The boat was stuck on a shelf of rock that lay just below the surface. The bay was at a low point in its hydrologic cycle. Some people thought the water level was low because of the dredging that took place hundreds of miles away on the St. Clair River. It meant more shoals were now exposed than ever before. Later, she would look up those rocks in the Small Craft Guide: “Boaters approaching from the south should follow the range out to the Tizard Rock light buoy; then make a course of about 020 degrees to pass close south of the green can buoy, and then steer to pass south of the two green spar buoys marking the edge of Hangdog Bank. From there, continue East North East, taking care to avoid the rocks which lie close to the North West…”

They hadn’t followed the advice of the Small Craft Guide. They had plunged recklessly on in their watery world that every second was growing more alien and dangerous.

François shut off the motor and hoisted it up; then he hopped out of the boat, pushed it off the shoals and hopped back in, and they set off again. He was quicker and nimbler than she was. The ankle injury still kept her from jumping in and out of the boat. Her role was to guide, to stay as calm as her father talking to the lightkeeper over the ship to shore radio.

Two minutes later, there was a muffled grinding sound as they struck a second set of shoals. The words of the marina owner rang in her head again. What if the wooden sides of the boat splintered? The water was still warm enough, although it was rough. She could hear the waves on the shoals again. It was a shame they couldn’t use their cell phones so far out on the water. But they could make it to the south shore of the inlet if they had to do it. They were strong swimmers.

One thing was sure: they would lose all their valuables. Drivers’ licenses, phones, and groceries would sink to the bottom. Maybe she and François would, too, if the waves were big. Stop thinking like this, she told herself. They had a chance. The marina owner had said the old boat wouldn’t last another summer. That meant it might just get them through one more night.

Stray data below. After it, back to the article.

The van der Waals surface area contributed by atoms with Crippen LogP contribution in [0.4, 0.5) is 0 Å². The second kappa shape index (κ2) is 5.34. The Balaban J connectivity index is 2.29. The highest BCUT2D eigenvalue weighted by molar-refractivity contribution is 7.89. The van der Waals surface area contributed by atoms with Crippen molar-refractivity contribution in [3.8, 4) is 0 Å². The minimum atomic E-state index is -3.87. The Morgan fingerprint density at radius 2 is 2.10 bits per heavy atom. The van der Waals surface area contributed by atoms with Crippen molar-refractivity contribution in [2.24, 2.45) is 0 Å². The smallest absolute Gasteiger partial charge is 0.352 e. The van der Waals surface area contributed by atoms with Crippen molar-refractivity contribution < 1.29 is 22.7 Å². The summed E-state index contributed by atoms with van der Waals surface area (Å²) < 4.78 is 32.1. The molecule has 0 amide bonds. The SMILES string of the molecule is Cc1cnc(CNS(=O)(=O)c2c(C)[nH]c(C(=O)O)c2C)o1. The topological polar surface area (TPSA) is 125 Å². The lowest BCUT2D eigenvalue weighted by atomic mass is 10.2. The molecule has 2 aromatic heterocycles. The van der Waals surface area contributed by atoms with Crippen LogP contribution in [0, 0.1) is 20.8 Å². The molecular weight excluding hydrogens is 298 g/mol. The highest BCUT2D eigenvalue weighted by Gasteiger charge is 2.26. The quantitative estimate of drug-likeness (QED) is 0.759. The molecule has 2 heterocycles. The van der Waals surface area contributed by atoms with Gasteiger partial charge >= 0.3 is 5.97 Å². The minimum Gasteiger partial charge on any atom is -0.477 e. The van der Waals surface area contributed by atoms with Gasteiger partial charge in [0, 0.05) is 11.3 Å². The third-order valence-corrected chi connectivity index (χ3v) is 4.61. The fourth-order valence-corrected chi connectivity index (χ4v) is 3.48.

While she waved their flashlight and cried for help, François jumped out and pushed the boat off the shoal. It was late August. Not many cottagers were up. But on the far shore of the inlet, a light flickered on. It was near midnight and someone was awake. Go over there, she said to François and pointed in the distance.

He did what she said. He was all contrition now; he saw that he’d made a mess of things. The coast guard would arrest them if they were spotted driving at night with only one flashlight in the boat and a single small red running light in the stern.

They were approaching the island with the cottage. It was high up on a cliff, and they were heading straight for it, in fact. She told him to turn the boat, but it was too late. Crunch, again. Sure enough, they had hit another shoal a little ways out from the high rocky side of the island. This time they were stuck fast, the propeller lodged in a nest of rocks. François jumped out and tried to free the motor, but it wouldn’t budge while the waves were pushing their rocking, swaying boat hard against the cliff.

She could tell he was getting tired. He moved less quickly now. Without warning, he began to yell and curse.

You can’t lose your temper, she said. You have to stay calm or we won’t make it.

Then he did something she didn’t expect. He jumped between the boat and the cliff while the waves were smashing against the Giesler, the force of the water shoving the old tub sideways against the rocks. François must have thought it would be easy to push the boat with the cliff at his back, a city person’s mistake. Nobody was strong enough to fend off the force of the waves with the weight of a 350-pound boat rocking against him.